Appellate Tribunal for Electricity declares termination of PPA invalid and directs payment of fixed charges with carrying cost to Bajaj Energy Ltd.

J. Sagar Associates (JSA) successfully represented Bajaj Energy Ltd. (BEL) before the Appellate Tribunal for Electricity (APTEL) in Appeals filed by Uttar Pradesh Power Corporation Ltd. (UPPCL) challenging Uttar Pradesh ERC’s Order. APTEL by its judgement passed on 06.08.2021 dismissed the Appeals and declared termination of PPAs by UPPCL was invalid and directed UPPCL to pay fixed charges to BEL alongwith carrying cost.

Brief Background

  • In terms of the PPAs executed between BEL and UPPCL, BEL supplies 100% of the power generated from its thermal plants in Uttar Pradesh to UPPCL. The tariff for BEL’s Projects have been determined under Section 62 of the Electricity Act, 2003 by UPERC.
  • In July 2017, UPPCL issued what was euphemistically called Exit Notice to BEL terminating the PPAs in view of the allegedly high power procurement cost from BEL’s Projects. Resultantly, UPPCL withheld payment of fixed charges to BEL till January 2018 – the period during which the PPAs were unilaterally stated to have been terminated by UPPCL.
  • UPERC by its Order dated 03.01.2018 had held that UPPCL’s action of unilaterally terminating the PPA was invalid and BEL was entitled to payment of fixed charges. UPPCL challenged UPERC’s Order before APTEL in these batch Appeals.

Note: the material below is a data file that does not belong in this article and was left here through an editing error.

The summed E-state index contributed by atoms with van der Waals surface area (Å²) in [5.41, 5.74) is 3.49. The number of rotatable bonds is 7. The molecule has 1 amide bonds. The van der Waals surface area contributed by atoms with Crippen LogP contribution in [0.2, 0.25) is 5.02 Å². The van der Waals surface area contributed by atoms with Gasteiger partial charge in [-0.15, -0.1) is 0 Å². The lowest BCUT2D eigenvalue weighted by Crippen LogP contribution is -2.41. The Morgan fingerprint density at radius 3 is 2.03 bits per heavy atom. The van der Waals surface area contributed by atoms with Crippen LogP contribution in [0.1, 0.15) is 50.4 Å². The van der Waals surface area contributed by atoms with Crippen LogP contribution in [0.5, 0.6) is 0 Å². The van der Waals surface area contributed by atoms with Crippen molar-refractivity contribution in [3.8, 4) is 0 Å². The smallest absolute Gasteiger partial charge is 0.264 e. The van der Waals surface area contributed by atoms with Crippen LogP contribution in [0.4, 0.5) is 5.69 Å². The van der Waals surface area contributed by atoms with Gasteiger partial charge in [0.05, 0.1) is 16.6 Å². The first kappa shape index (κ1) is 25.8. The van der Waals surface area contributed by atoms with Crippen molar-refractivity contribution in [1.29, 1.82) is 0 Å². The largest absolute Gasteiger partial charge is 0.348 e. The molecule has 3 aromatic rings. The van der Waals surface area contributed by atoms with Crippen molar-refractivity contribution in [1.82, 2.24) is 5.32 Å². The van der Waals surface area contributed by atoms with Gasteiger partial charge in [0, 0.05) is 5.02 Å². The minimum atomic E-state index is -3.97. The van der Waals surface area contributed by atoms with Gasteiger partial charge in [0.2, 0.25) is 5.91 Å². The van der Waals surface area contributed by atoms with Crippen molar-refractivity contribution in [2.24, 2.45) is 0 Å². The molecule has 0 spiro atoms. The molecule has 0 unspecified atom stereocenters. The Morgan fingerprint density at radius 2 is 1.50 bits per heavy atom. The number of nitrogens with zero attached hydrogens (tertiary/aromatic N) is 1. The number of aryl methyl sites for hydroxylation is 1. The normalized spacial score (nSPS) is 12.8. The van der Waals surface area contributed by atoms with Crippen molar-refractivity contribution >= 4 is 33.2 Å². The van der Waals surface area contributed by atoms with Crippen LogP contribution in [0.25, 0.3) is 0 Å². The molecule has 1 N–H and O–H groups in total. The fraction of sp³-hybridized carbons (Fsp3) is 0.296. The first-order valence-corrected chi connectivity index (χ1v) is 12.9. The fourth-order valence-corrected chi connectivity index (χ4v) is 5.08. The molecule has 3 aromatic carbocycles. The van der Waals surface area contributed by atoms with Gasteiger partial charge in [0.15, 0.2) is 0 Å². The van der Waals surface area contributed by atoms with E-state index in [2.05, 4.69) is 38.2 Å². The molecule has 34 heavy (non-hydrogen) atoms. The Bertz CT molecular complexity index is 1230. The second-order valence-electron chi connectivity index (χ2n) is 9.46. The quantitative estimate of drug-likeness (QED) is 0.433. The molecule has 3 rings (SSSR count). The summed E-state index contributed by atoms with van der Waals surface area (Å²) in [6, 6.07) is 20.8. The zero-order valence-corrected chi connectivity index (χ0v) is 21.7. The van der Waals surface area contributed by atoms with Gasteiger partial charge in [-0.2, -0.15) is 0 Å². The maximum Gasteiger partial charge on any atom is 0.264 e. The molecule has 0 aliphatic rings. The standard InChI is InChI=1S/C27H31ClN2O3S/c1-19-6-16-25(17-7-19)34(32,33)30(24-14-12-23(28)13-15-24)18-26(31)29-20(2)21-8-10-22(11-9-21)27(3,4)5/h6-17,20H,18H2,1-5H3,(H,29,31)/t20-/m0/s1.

APTEL’s judgment dated 06.08.2021

  • APTEL by its Judgment passed on 06.08.2021 dismissed the Appeals filed by UPPCL with the following salient directions:-
  • It was open to BEL to choose a remedy of its own choice out of several remedies available under the PPA as well as general laws. BEL was also entitled to specific performance of the PPA.
  • UPPCL was not justified to terminate PPAs by taking recourse to supervening public interest, which does not authorize UPPCL to exit out of its contractual obligations. PPAs were never terminated, and BEL is entitled for the fixed charges continuously for the entire period it declared capacity in accordance with Regulations and PPA. UPPCL has no right to repudiate the PPAs by issuing “exit notices”.
  • PPA is a sacrosanct document since it is approved by a regulatory authority created under a statute after parties sign and submit the same for approval. Therefore, even a slightest change or modification to the PPA cannot be done without Commissions approval. Hence it cannot be terminated without the prior approval of the State Commission.
  • BEL’s PPAs were never terminated and existed in continuity. BEL is entitled to the fixed charges as claimed by BEL and denied by UPPCL during which the PPAs were unilaterally exited by UPPCL.
  • BEL will be entitled for carrying cost till UPPCL had received the invoices and thereafter Late Payment Surcharge shall be payable in accordance with the provisions of PPAs and UPERC Tariff Regulations.



  • The judgment is significant since it upholds the sanctity of PPAs executed between Procurers and IPPs under Section 62 of the Electricity Act. Procurers cannot terminate/exit the PPAs at will on the alleged pretext of power being expensive since the contractual obligations cast upon the Procurers in terms of the statutory PPA must be performed.
  • APTEL has held that generators, whose tariffs are determined by the Central/ State Commissions under Section 62 are statutorily entitled for or liable for interest or carrying on the under or over recovered amount of tariff. Lots of judicial time is spent by the generators and judicial authorities on discussing the carrying cost in Section 62 PPAs, whereas the cardinal principle that arises is that where there is an under or over recovery of tariff, an interest payable or receivable, which being a statutory right, need not be prayed for and pleaded for.


BEL was represented by JSA team comprising Joint Managing Partner & Lead Partner – Amit Kapur, Partner – Akshat Jain, and Associate Raghav Malhotra.